Even while building boats, Buddy Davis continued to operate as a charter captain at the Oregon Inlet Fishing Center. With a passion for knowledge, Davis studied how each boat in the fleet performed under a variety of sea conditions, and he learned from fellow captains about the most desirable sea-keeping characteristics of each. He often talked to other captains about how their boats performed and summarized his findings by declaring: “In a sportfishing boat, it’s all about the power. Always has been, always will be.”
After Sportfisher, Davis purchased Skipper from Buster Hummer in Hatteras which he chartered until 1975. Davis then became captain of the Fish-N- Fool, built by Sheldon Midgett. He ran this boat through the summer of 1976 when he started building boats full-time.
Captain Dean Johnson, who also builds beautiful sport fishing boats, was one of Buddy’s mates on the Fish-N-Fool. Dean can relate many stories about their exploits, most of which can’t be printed. One particular time does stand out for Dean and it was the day he and Buddy caught and released eighteen white marlin before noon. He recalls that in the mid-1970s, this was a fishing feat that few had accomplished. Dean said all summer he and Buddy strolled around the docks to remind the other captains about “the great catch.”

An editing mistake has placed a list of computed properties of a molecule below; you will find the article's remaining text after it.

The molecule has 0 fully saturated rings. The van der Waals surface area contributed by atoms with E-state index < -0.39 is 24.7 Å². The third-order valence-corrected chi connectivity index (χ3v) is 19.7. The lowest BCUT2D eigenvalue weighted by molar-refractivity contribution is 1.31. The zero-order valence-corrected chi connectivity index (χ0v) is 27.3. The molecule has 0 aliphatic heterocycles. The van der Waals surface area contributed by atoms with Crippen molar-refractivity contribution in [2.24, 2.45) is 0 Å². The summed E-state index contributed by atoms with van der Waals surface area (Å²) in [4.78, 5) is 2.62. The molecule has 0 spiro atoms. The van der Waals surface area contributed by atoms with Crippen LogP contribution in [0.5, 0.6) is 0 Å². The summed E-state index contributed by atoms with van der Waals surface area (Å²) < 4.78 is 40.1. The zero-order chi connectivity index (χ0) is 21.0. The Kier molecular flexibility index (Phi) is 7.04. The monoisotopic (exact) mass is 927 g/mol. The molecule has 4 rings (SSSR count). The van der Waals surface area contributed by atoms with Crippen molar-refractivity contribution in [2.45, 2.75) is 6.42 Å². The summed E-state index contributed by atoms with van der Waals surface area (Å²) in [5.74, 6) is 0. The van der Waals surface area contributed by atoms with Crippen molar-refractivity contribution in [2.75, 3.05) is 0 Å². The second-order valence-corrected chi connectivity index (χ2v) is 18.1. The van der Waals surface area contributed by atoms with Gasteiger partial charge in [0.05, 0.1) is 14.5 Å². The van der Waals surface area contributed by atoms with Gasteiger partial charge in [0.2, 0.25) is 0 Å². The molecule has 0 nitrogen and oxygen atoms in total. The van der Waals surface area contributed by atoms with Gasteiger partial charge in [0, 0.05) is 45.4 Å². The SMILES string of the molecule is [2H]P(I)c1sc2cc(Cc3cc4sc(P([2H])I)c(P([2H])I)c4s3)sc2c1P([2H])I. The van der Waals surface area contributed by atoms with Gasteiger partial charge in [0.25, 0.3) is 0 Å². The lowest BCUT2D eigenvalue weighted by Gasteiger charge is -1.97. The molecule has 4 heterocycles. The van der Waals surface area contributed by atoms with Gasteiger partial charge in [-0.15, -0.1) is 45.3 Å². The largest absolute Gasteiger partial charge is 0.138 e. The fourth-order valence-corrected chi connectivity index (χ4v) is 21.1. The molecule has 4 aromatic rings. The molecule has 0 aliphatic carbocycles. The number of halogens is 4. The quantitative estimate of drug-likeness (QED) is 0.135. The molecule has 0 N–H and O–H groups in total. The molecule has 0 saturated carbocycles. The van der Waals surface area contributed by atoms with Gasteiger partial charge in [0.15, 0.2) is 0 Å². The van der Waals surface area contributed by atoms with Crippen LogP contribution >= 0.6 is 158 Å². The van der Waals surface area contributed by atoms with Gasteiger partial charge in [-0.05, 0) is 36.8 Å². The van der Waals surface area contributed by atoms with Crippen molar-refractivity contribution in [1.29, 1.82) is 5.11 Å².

In 1977, Buddy Davis was among the first North Carolina boat builders to build hulls with diagonal juniper planks covered with fiberglass. In 1978, he switched to mahogany plywood under fiberglass. A year later Davis changed to diagonal plywood with a fiberglass exterior and achieved the strength and durability he was seeking at a much better cost. Davis credited both Rybovich and Merritt, famous Florida boat builders, with pioneering these techniques, and acknowledged their significant influence on his construction methods.
In 1981, Buddy Davis began building boats using jigs instead of the traditional plank-on-frame construction approach. Craig Blackwell, now a custom boat builder in Wanchese, was hired to help with the jig design. Blackwell and Davis soon started using epoxy resins and glues commonly used in cold-molded construction today.
Craig and Buddy became good friends and shared a passion for boat design and fabrication. Craig describes Buddy as a hard worker that was dedicated to building the best boat he could deliver. Blackwell also credits Davis with creating a “family” atmosphere in his boat building organization.
“Buddy Davis was a worker. Some of the crew even called him “Tas” because of his penchant for being so consumed in his work. Davis’ own boat was called Tasmanian Devil and it featured a little whirlwind on the transom,” relates Blackwell. “Buddy was at work before everyone else and he left after everyone. He really was a Tasmanian devil.”